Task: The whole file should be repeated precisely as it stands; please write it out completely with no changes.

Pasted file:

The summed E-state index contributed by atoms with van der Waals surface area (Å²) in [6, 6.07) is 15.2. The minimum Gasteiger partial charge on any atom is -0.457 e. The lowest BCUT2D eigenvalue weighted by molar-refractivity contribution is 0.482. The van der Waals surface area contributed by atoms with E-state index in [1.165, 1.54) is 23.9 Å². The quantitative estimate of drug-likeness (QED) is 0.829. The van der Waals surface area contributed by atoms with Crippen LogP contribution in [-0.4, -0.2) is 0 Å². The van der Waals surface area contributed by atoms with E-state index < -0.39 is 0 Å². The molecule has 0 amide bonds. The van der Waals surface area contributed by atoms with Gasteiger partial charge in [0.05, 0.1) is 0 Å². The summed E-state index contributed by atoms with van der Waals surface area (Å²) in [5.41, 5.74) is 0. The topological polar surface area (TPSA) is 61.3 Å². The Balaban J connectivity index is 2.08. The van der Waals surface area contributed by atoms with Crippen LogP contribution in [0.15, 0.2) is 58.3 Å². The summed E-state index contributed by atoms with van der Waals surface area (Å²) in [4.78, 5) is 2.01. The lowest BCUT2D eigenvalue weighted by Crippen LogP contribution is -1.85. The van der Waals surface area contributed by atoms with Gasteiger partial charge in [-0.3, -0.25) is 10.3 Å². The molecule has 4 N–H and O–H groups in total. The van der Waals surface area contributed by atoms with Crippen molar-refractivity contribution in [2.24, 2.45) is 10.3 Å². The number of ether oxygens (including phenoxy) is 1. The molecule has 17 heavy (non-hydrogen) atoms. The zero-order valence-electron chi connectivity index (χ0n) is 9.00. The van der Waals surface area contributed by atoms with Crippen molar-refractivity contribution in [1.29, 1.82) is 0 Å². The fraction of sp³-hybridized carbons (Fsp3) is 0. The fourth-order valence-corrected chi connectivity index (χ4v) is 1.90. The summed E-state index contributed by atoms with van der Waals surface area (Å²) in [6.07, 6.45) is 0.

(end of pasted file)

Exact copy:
The summed E-state index contributed by atoms with van der Waals surface area (Å²) in [6, 6.07) is 15.2. The minimum Gasteiger partial charge on any atom is -0.457 e. The lowest BCUT2D eigenvalue weighted by molar-refractivity contribution is 0.482. The van der Waals surface area contributed by atoms with E-state index in [1.165, 1.54) is 23.9 Å². The quantitative estimate of drug-likeness (QED) is 0.829. The van der Waals surface area contributed by atoms with Crippen LogP contribution in [-0.4, -0.2) is 0 Å². The van der Waals surface area contributed by atoms with E-state index < -0.39 is 0 Å². The molecule has 0 amide bonds. The van der Waals surface area contributed by atoms with Gasteiger partial charge in [0.05, 0.1) is 0 Å². The summed E-state index contributed by atoms with van der Waals surface area (Å²) in [5.41, 5.74) is 0. The topological polar surface area (TPSA) is 61.3 Å². The Balaban J connectivity index is 2.08. The van der Waals surface area contributed by atoms with Crippen LogP contribution in [0.15, 0.2) is 58.3 Å². The summed E-state index contributed by atoms with van der Waals surface area (Å²) in [4.78, 5) is 2.01. The lowest BCUT2D eigenvalue weighted by Crippen LogP contribution is -1.85. The van der Waals surface area contributed by atoms with Gasteiger partial charge in [-0.3, -0.25) is 10.3 Å². The molecule has 4 N–H and O–H groups in total. The van der Waals surface area contributed by atoms with Crippen molar-refractivity contribution in [2.24, 2.45) is 10.3 Å². The number of ether oxygens (including phenoxy) is 1. The molecule has 17 heavy (non-hydrogen) atoms. The zero-order valence-electron chi connectivity index (χ0n) is 9.00. The van der Waals surface area contributed by atoms with Crippen molar-refractivity contribution in [1.29, 1.82) is 0 Å². The fraction of sp³-hybridized carbons (Fsp3) is 0. The fourth-order valence-corrected chi connectivity index (χ4v) is 1.90. The summed E-state index contributed by atoms with van der Waals surface area (Å²) in [6.07, 6.45) is 0.